There is a particular paradox at work here, improved conditions for oneself being linked to a lessening of the attention on oneself. Most people that I have meditated with appeared to have come to meditation to achieve a particular goal, typically linked to health and wellbeing. In this regard as I become more experienced, the less attention I pay to the reasons why someone wants to meditate. I would of course hesitate to teach meditation to someone who explicitly wanted to pursue a negative goal, this fortunately has never happened. But the point is that an authentic meditation method is forgiving of a degree of selfishness. Experience has taught me that an openness to the method is the key to reaping the health and wellbeing rewards of meditation practice.
So I would generally advise people who seek the benefits of meditation to simply practice. Agonizing over the authenticity of one’s own meditation is much less productive that just meditating. Clearly if someone is seeking to enter a spiritual path a degree of understanding is necessary. But if you simply want to feel better, most of your energy should be directed towards mind not ego.
Typically a meditation master discourages students from commenting on other people’s meditation achievements. This is useful in itself but it almost certainly helps to stop self examination, as well as as the critiquing of the people you might be meditating with. As a meditation scientist I’m inclined to think this is linked to the balancing of our intrinsic and extrinsic networks. However much more importantly it’s simple to test for yourself. Try to make a point of criticizing others less for a week, see if this has an effect on your own self criticism.
Meditation for health and wellbeing are positive goals to maintain, meditating for the health and wellbeing of yourself and others may be a more effective method.
Is there a relationship between selfishness and mindfulness?
A warning from the Royal College of Psychiatrists appeared in the media over the last two weeks. The College’s spirituality special interest group chair, Dr Alison Gray, has suggested that solitary mindfulness practice could lead to a tendency towards selfishness.
The idea that mindfulness or meditation could support the creation of negative emotions or increasing instability is a perfectly sensible observation to make. However it perhaps reveals how little western science really known about meditation. Two of the most important safeguards for traditional meditators are:
Beginners are typically taught by a knowledgeable teacher
Learning meditation usually takes place in an ethical framework
At one extreme, a knowledgeable teacher is someone who has meditated for thousands of hours, has accomplished the practice they teach and have many years of experience of teaching. As a starting point the student will be taught, for at least part of the time by the teacher able to offer guidance and training. If the student demonstrates a tendency to selfishness, or sentimentality the teacher will offer appropriate advice.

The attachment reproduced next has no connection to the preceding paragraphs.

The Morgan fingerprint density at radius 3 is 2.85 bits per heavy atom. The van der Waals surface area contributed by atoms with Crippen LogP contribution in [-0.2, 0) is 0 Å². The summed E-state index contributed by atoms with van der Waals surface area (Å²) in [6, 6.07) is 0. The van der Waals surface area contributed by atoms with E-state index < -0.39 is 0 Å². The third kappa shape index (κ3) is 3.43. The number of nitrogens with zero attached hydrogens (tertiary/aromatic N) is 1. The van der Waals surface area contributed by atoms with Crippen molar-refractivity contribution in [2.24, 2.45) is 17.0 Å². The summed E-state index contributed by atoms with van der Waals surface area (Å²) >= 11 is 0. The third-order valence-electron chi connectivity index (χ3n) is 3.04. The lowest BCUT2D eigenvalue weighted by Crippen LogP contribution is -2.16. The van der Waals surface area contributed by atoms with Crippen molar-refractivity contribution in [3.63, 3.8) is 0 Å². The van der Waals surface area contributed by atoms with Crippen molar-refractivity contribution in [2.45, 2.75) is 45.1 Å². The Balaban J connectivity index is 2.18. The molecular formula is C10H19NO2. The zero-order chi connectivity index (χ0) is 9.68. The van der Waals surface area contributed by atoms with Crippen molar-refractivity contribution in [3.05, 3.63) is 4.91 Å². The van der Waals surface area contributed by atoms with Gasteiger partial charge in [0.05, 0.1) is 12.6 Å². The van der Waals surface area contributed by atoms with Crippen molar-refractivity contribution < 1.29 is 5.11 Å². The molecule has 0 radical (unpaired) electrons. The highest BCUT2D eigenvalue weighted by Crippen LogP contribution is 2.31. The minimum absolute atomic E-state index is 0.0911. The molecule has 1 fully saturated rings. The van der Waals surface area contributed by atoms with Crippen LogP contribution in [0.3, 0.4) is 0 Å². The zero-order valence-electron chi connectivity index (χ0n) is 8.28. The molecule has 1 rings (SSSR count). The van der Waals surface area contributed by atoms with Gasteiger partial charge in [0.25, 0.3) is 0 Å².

Secondly by meditating within an ethical framework students are given protection from a range of potential adverse reactions to working with mind, such as selfishness. Whilst traditional meditators are associated with compassion, this isn’t simply an aspirational aspect of practice, it’s also to keep the student rooted on a meaningful path. In fact there are some traditional methods for which a compassionate view is an essential per-requisite.
The idea that meditation is beneficial per se’ is at best naive’. There are accounts of mindfulness being taught to combat troops and executives working in banking and finance. What is the likely effect of mindfulness in these situations?
However there is also a technical aspect to consider. I would expect that an excessive internal or external focus to lead to the development of neural networks to reflect this focus. I have known many selfless meditators who retained very high levels of compassion after extended periods meditating alone. I am satisfied that meditating alone in itself does not create selfishness. I am minded to think that they key is in the motivation of the meditator. In a healthy adult meditator, the motivation behind the meditation practice is likely to be strengthened by the process of meditation. It is perhaps in this regard that experienced teachers refer to compassion as a ‘protection’ to the meditator.
Beginners mindfulness and compassion retreat in Eastbourne, East Sussex
I’d like to highlight two projects being run by the experienced and qualified meditation teacher Cesare Saguato.
There is a beginners weekend retreat in mindfulness and compassion based in Eastbourne from Friday 9th to Sunday 11th of February 2018. Secondly a public eight week mindfulness course that begins in Rochester on January 12th 2018.
Full information including prices and booking details can be obtained from Cesare’s own website.
Nondual meditation is an established goal of authentic meditation practice. Leading to greater joy and clarity.